Day One of the Advertising Research Foundation’s (ARF) annual “Attribution & Analytics Accelerator” conference on Monday began the way past years have: raising as many questions as answers on various modeling approaches and techniques. The focus was on experiments to improve best practices, techniques and the rigor of estimating incremental ROI results.
“Encouraging forward-thinking and separating causality from co-incidence,” noted Jim Spaeth, Partner at Sequent Partners, which co-hosts the annual event with the ARF.
Media Rating Council (MRC) Senior Vice President Ron Pinelli set the stage with a review of its recently released “Outcomes & Data Quality Standards,” which are the result of a 300-member MRC working group. It builds on an array of existing standards previously published by the MRC and has particular relevance and application to the complexities and potential accreditation of any attribution service.
Tonal Vice President of Growth Ian Yung and Measured CEO Trevor Testwuide presented experimental approaches they’ve been using to understand media’s contributions to incremental ROAS (return on ad spending) and reducing wasted. They suggested “last touch attribution is not working and cannot be trusted.” Amen!
Of particular note, was their insight that ad spending on social media platforms can be overkill, based on their approach and evaluation of ROAS in certain circumstances.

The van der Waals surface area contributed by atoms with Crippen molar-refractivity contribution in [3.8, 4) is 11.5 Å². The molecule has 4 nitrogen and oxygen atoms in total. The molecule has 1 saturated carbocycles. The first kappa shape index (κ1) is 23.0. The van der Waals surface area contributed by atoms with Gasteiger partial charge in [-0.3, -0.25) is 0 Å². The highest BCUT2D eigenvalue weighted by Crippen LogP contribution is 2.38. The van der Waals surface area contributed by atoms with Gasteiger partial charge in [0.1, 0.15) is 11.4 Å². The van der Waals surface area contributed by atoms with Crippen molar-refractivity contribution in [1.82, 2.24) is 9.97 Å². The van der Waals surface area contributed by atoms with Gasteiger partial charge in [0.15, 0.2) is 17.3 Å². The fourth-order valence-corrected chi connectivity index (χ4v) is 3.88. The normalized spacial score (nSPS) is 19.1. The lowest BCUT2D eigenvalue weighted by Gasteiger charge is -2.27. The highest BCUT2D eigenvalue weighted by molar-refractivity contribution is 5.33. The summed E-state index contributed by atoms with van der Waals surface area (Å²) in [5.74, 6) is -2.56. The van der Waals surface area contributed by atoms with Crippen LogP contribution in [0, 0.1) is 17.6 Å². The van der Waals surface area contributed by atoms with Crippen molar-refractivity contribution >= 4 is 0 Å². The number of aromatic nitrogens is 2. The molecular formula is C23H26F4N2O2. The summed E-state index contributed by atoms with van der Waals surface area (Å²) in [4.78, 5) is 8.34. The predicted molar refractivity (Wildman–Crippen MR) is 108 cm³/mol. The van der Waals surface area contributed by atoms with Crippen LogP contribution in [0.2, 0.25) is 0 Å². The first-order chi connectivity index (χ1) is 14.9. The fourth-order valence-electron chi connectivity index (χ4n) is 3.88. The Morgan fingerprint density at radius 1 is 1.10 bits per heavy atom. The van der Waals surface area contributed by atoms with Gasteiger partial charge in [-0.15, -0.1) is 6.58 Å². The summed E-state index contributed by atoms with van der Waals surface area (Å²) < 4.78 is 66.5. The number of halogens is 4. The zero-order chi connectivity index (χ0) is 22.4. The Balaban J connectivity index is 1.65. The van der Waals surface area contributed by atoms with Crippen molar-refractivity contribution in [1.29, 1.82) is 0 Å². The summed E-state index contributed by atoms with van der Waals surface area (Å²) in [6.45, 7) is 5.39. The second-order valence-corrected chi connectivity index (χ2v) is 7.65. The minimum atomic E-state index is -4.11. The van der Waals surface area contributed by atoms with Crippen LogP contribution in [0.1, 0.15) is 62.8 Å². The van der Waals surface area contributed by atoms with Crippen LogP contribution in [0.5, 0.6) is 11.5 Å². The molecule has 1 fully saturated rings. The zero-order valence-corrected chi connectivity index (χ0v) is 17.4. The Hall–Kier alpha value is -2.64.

In what appeared to be a pitch for Meta’s open source “GeoLift,” Meta Marketing Science Partner Nicolas Cruces suggested “democratizing measurement” and “providing the opportunity to replicate research.”
I found that encouraging in light of the data walled gardens many social media companies have in place.
Mercado Libre Insights & Analytics Manager Victoria Schiappacasse, said using GeoLift provides high impact at low risk for marketers. However, ad adjacencies to toxic material on any social media feed always is a brand safety concern, whatever the analytics indicate.
When it comes to social media platforms, Ocean Spray has ascertained that prospecting works better than re-targeting based on massive sample random control tests directed by Marketing Attribution CEO Ross Link.
Link suggested that random control testing (RCT) has no selection bias. Based on the MRC’s outcomes standards, perhaps that needs to be assessed?
Adding to the complexities of attribution models is the need to protect users’ data privacy amid increasing regulation, as well as the depreciation of cookies.
This factor was stressed by Dentsu International Executive Vice President-Media Effectiveness Sudeshna Sen and echoed by Snapchat Global Agency Ad Research Lead Aarti Bhaskaran.
While this concern encourages media vendors to become partners with agencies and their clients – and to share data – it raises the question of how such vendor/seller data is independently verified and based on what standards.
These two presenters made the case for a “single source of truth,” though in my experience, there is no single source – nor truth – in today’s media and marketing analytics world.
Technology permits us to do very precise things with very imprecise data, and the concluding panel of the day reminded us that significant marketing decisions do not necessarily need the most stringent detailed data, approach, or analysis to potentially increase a brand equity or sales.
A saving grace or...?
Stay tuned for my commentary and questions from Day Two on Tuesday along with further insights on the art of attribution modeling vs. the science and use – or as the case may be, abuse – of AI. Or attend virtually.